One of the hardest things for me to do is keep applying for jobs while waiting to hear back on a job I interviewed for.
When I like and want that particular job, my heart just isn't in it to look for a different job. But I feel that I need to have other "irons in the fire" in case things don't work out. Then, even though I'd be disappointed if I'm rejected, I'd still have hope that one of the other "irons" will work out.
I'm waiting right now to hear about "next steps," if any, after a job interview that I thought went exceptionally well. It's kind of sad that I have to try as hard as I do not to allow myself to feel too good about it, but past experience tells me that I've felt this way before and have felt a big letdown when I haven't gotten the job. What are the odds that this one is actually going to work out? Again, based strictly on my experiences of the past two years, they're miniscule.
So I try to contain and restrain my "good" feelings. Sometimes I'll let myself feel them briefly, say after a nice relaxing glass of wine. When my self-defenses aren't quite so vigilant, I may actually let myself feel excited about the possibility that finally, this may be it, I'm going to get this job! Then I feel like -- oh damn, I let myself feel happy and positive and hopeful for a few moments. I just set myself up for a fall.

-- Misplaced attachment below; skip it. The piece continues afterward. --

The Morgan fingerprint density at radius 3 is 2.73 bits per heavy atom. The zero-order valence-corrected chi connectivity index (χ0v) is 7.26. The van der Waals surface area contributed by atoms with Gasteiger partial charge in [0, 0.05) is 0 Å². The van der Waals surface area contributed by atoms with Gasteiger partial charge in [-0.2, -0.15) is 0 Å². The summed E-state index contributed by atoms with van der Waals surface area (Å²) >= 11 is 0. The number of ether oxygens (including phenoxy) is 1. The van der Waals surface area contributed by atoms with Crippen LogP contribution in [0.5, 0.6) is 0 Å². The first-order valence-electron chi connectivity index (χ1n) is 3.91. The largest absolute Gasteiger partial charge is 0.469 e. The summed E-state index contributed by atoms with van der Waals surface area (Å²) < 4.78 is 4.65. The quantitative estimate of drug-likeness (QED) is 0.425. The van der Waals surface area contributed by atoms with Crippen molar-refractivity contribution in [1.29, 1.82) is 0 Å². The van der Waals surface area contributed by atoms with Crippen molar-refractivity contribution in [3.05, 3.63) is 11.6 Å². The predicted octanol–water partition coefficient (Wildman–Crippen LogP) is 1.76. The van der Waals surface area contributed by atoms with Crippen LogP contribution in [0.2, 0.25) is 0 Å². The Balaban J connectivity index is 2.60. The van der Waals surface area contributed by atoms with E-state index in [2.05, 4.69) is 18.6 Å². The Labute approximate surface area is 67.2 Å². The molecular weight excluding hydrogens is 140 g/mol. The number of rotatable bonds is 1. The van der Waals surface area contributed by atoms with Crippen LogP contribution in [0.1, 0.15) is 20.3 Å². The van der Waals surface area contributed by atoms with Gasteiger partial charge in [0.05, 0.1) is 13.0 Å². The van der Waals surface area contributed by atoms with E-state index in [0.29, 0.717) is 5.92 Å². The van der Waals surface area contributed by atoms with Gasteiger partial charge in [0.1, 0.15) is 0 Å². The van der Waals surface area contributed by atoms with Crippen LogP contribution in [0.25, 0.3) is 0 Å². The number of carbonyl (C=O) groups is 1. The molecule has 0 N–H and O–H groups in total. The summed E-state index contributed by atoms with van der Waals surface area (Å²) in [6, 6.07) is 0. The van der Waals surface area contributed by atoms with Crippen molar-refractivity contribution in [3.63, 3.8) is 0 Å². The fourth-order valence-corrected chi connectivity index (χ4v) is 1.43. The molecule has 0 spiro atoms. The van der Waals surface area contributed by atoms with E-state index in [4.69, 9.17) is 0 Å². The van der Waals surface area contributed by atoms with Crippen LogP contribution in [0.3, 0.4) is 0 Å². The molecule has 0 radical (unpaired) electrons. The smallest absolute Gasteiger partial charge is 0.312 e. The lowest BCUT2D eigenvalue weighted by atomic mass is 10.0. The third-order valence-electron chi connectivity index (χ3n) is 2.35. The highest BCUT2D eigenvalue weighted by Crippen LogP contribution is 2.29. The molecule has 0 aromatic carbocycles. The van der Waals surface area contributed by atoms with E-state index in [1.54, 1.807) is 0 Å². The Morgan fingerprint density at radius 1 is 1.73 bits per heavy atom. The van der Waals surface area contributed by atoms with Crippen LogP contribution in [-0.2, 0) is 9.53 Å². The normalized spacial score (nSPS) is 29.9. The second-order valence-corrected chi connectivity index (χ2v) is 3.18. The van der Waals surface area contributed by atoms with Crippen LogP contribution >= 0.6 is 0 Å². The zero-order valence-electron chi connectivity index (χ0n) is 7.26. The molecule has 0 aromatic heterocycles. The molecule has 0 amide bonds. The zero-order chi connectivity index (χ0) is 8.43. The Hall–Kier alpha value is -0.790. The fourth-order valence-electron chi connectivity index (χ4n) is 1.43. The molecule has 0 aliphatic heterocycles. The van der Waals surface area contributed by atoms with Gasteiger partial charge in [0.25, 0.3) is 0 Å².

Obviously all of this self-inflicted emotional manipulation reflects my subconscious conviction that I will not, in fact, get the job.
I wonder if, in some below-the-radar way, this is coming across in my job interviews? If -- deep down -- I don't really believe that I have a chance of being offered the job, am I subtly betraying my true beliefs to the interviewer? Are my word choices, facial expressions, body language and other non-verbal signals sending the message that I already know that they're not going to offer me the job? Any shrinks out there?
Of course, all the job-hunting advice on the Internet tells you to project confidence and self-assurance during an interview. After all, why should an interviewer conclude that you're the right person for the job if you don't seem convinced of that yourself?
Maybe, after two years of interviews without job offers, I've gotten too good at keeping my expectations low. Perhaps at some level, I now feel that a job interview is just an opportunity for me to go through the motions, knowing full well that I won't get the job.
In order to blunt the emotional pain of repeated rejection, have I lost my ability to express genuine enthusiasm for a job? Am I not getting the job because I go into the interview quite confident that I won't? Is it a self-fulfilling prophecy?
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